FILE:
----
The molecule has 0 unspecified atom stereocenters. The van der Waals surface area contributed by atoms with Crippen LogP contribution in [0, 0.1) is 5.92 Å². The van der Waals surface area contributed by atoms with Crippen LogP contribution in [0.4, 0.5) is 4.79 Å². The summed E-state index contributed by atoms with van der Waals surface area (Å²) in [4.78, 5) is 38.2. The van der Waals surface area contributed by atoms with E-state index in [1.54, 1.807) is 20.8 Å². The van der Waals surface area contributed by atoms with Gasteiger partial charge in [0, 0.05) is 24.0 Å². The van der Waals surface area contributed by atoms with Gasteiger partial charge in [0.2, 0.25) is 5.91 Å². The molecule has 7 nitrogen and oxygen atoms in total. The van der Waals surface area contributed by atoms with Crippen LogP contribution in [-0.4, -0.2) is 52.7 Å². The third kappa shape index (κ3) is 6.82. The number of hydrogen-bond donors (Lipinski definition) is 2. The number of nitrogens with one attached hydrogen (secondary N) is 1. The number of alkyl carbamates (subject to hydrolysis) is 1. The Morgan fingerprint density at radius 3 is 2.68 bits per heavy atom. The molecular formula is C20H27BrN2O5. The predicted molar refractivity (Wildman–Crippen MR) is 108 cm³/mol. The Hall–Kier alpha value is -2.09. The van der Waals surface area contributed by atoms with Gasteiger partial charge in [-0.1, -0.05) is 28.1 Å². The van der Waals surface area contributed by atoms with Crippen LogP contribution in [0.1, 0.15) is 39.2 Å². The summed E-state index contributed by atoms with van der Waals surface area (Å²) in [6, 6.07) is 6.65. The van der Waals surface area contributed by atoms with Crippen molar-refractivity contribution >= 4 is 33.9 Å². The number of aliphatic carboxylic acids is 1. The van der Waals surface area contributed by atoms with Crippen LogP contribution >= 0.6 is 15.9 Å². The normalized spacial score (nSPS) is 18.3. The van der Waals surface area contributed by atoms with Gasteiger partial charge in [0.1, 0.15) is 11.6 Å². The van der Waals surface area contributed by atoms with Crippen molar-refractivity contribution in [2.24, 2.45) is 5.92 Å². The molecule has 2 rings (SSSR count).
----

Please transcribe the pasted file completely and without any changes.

The molecule has 0 unspecified atom stereocenters. The van der Waals surface area contributed by atoms with Crippen LogP contribution in [0, 0.1) is 5.92 Å². The van der Waals surface area contributed by atoms with Crippen LogP contribution in [0.4, 0.5) is 4.79 Å². The summed E-state index contributed by atoms with van der Waals surface area (Å²) in [4.78, 5) is 38.2. The van der Waals surface area contributed by atoms with E-state index in [1.54, 1.807) is 20.8 Å². The van der Waals surface area contributed by atoms with Gasteiger partial charge in [0, 0.05) is 24.0 Å². The van der Waals surface area contributed by atoms with Gasteiger partial charge in [0.2, 0.25) is 5.91 Å². The molecule has 7 nitrogen and oxygen atoms in total. The van der Waals surface area contributed by atoms with Crippen LogP contribution in [-0.4, -0.2) is 52.7 Å². The third kappa shape index (κ3) is 6.82. The number of hydrogen-bond donors (Lipinski definition) is 2. The number of nitrogens with one attached hydrogen (secondary N) is 1. The number of alkyl carbamates (subject to hydrolysis) is 1. The Morgan fingerprint density at radius 3 is 2.68 bits per heavy atom. The molecular formula is C20H27BrN2O5. The predicted molar refractivity (Wildman–Crippen MR) is 108 cm³/mol. The Hall–Kier alpha value is -2.09. The van der Waals surface area contributed by atoms with Gasteiger partial charge in [-0.1, -0.05) is 28.1 Å². The van der Waals surface area contributed by atoms with Crippen LogP contribution in [0.1, 0.15) is 39.2 Å². The summed E-state index contributed by atoms with van der Waals surface area (Å²) in [6, 6.07) is 6.65. The van der Waals surface area contributed by atoms with Crippen molar-refractivity contribution >= 4 is 33.9 Å². The number of aliphatic carboxylic acids is 1. The van der Waals surface area contributed by atoms with Crippen LogP contribution >= 0.6 is 15.9 Å². The normalized spacial score (nSPS) is 18.3. The van der Waals surface area contributed by atoms with Gasteiger partial charge in [0.1, 0.15) is 11.6 Å². The van der Waals surface area contributed by atoms with Crippen molar-refractivity contribution in [2.24, 2.45) is 5.92 Å². The molecule has 2 rings (SSSR count).